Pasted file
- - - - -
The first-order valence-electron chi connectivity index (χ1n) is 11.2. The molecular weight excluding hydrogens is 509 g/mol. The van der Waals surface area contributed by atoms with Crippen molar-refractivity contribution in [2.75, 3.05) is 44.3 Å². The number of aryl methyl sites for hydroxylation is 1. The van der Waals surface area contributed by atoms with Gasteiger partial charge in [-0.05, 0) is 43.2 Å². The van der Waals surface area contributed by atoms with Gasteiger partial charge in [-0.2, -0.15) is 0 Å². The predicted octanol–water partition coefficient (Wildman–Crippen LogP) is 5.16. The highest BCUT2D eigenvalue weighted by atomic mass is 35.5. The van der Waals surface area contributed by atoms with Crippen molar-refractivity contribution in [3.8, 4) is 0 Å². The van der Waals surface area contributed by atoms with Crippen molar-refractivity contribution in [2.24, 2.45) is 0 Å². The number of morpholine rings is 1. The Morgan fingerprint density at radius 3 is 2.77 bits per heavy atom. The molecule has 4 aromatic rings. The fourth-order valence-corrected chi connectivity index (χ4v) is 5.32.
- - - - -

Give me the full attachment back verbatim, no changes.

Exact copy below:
The first-order valence-electron chi connectivity index (χ1n) is 11.2. The molecular weight excluding hydrogens is 509 g/mol. The van der Waals surface area contributed by atoms with Crippen molar-refractivity contribution in [2.75, 3.05) is 44.3 Å². The number of aryl methyl sites for hydroxylation is 1. The van der Waals surface area contributed by atoms with Gasteiger partial charge in [-0.05, 0) is 43.2 Å². The van der Waals surface area contributed by atoms with Gasteiger partial charge in [-0.2, -0.15) is 0 Å². The predicted octanol–water partition coefficient (Wildman–Crippen LogP) is 5.16. The highest BCUT2D eigenvalue weighted by atomic mass is 35.5. The van der Waals surface area contributed by atoms with Crippen molar-refractivity contribution in [3.8, 4) is 0 Å². The van der Waals surface area contributed by atoms with Crippen molar-refractivity contribution in [2.24, 2.45) is 0 Å². The number of morpholine rings is 1. The Morgan fingerprint density at radius 3 is 2.77 bits per heavy atom. The molecule has 4 aromatic rings. The fourth-order valence-corrected chi connectivity index (χ4v) is 5.32.